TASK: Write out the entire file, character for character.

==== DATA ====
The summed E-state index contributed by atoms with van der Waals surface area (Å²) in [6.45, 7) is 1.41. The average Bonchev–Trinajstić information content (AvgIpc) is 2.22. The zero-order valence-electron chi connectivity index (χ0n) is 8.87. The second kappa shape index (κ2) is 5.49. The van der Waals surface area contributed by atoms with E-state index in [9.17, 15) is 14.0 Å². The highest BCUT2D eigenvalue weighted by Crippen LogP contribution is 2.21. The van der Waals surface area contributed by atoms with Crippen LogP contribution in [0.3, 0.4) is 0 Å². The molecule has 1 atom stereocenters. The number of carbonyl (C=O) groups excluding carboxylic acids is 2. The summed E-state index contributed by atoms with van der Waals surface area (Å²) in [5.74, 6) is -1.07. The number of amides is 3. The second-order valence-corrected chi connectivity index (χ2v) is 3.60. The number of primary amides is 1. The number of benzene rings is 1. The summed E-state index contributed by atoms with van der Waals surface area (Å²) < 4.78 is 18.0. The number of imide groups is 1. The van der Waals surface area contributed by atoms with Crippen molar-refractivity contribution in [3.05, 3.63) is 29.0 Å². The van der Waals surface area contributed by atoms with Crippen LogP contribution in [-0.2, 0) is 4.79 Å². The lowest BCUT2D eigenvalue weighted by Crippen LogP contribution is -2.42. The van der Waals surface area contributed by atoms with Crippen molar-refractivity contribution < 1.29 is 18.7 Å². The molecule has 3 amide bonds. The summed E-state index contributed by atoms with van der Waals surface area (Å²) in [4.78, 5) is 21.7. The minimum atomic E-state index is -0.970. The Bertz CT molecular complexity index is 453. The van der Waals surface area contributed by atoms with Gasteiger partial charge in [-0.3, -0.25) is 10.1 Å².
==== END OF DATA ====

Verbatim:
The summed E-state index contributed by atoms with van der Waals surface area (Å²) in [6.45, 7) is 1.41. The average Bonchev–Trinajstić information content (AvgIpc) is 2.22. The zero-order valence-electron chi connectivity index (χ0n) is 8.87. The second kappa shape index (κ2) is 5.49. The van der Waals surface area contributed by atoms with E-state index in [9.17, 15) is 14.0 Å². The highest BCUT2D eigenvalue weighted by Crippen LogP contribution is 2.21. The van der Waals surface area contributed by atoms with Crippen LogP contribution in [0.3, 0.4) is 0 Å². The molecule has 1 atom stereocenters. The number of carbonyl (C=O) groups excluding carboxylic acids is 2. The summed E-state index contributed by atoms with van der Waals surface area (Å²) in [5.74, 6) is -1.07. The number of amides is 3. The second-order valence-corrected chi connectivity index (χ2v) is 3.60. The number of primary amides is 1. The number of benzene rings is 1. The summed E-state index contributed by atoms with van der Waals surface area (Å²) < 4.78 is 18.0. The number of imide groups is 1. The van der Waals surface area contributed by atoms with Crippen molar-refractivity contribution in [3.05, 3.63) is 29.0 Å². The van der Waals surface area contributed by atoms with Crippen LogP contribution in [-0.2, 0) is 4.79 Å². The lowest BCUT2D eigenvalue weighted by Crippen LogP contribution is -2.42. The van der Waals surface area contributed by atoms with Crippen molar-refractivity contribution < 1.29 is 18.7 Å². The molecule has 3 amide bonds. The summed E-state index contributed by atoms with van der Waals surface area (Å²) in [4.78, 5) is 21.7. The minimum atomic E-state index is -0.970. The Bertz CT molecular complexity index is 453. The van der Waals surface area contributed by atoms with Gasteiger partial charge in [-0.3, -0.25) is 10.1 Å².